Coping with advanced Cancer

Health / Tuesday, December 19th, 2017

Advanced cancer usually means cancer that can’t be cured. Your doctor might suggest different things that can slow the growth of the cancer down or maybe relieve symptoms.  This time period will most likely be an extremely uncertain and anxious time for you. You might find it impossible to think or do anything because of your diagnosis.

Some people say a diagnosis of advanced cancer helps them appreciate everyday things much and I guess this is how you’ll feel once you come to terms with your diagnosis. Your future plans are most likely going to change but you don’t need to abandon them all.

Your feelings

Finding out that you have advanced cancer can be devastating. You’ll most likely feel devastated, worried, sad and perhaps shocked once you’ve been told. You’ll feel a wide range of emotions which would include anger, fear and sadness too. You’ll need to try put your thoughts in order before you talk to anyone else. However don’t keep everything to yourself. Talk through things with your partner or a loved one. This will most likely be extremely difficult.  Just do what feels right for you.

Some common questions people ask themselves are “Could i of prevented this?” or “why do I have cancer”. Lots of people blame themselves and for what? We don’t know why cancer happens – if we did we could try prevent it but unfortunately thats not the case yet. We just need to try cope with things the best we can. Fortunately there are many methods and treatments out there that can reduce and slow down cancer or make your life a bit more comfortable.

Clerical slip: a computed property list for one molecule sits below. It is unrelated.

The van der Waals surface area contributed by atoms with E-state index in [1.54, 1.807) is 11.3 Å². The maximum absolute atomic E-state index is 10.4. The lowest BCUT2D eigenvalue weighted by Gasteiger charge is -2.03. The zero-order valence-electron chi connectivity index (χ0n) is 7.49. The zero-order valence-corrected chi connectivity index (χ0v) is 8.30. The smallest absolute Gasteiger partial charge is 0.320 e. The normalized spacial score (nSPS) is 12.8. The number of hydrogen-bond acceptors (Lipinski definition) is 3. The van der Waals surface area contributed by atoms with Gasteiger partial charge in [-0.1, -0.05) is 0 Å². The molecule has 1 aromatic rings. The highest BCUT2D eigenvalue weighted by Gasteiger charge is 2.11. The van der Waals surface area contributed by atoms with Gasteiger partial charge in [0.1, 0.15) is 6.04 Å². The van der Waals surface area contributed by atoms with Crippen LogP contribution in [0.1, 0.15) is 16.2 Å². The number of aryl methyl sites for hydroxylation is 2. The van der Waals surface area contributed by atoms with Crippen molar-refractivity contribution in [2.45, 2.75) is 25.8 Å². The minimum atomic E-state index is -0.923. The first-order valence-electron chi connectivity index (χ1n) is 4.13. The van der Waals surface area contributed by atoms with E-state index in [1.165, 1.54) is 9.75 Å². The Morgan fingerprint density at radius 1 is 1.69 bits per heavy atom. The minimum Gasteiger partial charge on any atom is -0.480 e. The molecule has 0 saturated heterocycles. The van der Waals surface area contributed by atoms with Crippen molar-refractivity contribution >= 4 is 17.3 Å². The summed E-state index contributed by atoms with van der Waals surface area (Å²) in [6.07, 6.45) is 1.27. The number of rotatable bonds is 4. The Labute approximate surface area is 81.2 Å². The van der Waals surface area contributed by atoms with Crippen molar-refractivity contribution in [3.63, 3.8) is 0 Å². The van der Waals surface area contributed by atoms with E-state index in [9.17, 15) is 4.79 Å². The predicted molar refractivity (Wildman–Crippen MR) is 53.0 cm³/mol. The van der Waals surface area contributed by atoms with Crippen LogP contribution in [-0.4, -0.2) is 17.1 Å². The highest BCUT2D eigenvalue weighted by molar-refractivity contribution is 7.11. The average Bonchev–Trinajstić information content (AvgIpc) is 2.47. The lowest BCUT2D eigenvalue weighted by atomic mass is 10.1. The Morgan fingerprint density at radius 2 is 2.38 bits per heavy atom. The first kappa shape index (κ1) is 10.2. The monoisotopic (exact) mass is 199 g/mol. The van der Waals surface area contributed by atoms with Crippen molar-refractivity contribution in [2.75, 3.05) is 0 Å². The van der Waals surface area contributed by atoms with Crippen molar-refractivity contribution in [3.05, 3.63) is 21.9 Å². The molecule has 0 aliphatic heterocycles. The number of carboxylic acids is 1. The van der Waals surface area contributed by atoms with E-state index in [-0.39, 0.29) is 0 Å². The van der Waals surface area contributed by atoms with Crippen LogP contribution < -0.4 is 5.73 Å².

There are lots of places you can go to get support, both emotionally and practically. You’ve got the hospital, GP surgery, charities, online forums and local support groups.

Why don’t you check out Cancer Research and find some extra support online?

Coping with everyday life

Every day life shouldn’t change for you just because you’ve got cancer. It might take some adjusting but you should still be able to get about as much as you normally can. You can talk to a symptom control nurse who can help you keep your normal day to day life.

You can also talk to a specialist nurse who can help you cope with your symptoms too.

If you’re struggling with the emotional side of having cancer you might find it useful to speak to a counsellor.

Coping financially

You might find your bills are increasing because you have to find transport to the hospital or need more holidays or perhaps just need to buy different things to get by. You’ll probably find you pay more for heating now too. There are grants available to help you so it might be worthwhile talking to a social worker.

If you’re looking for a private clinic for specialist treatment why don’t you look at The Loc?

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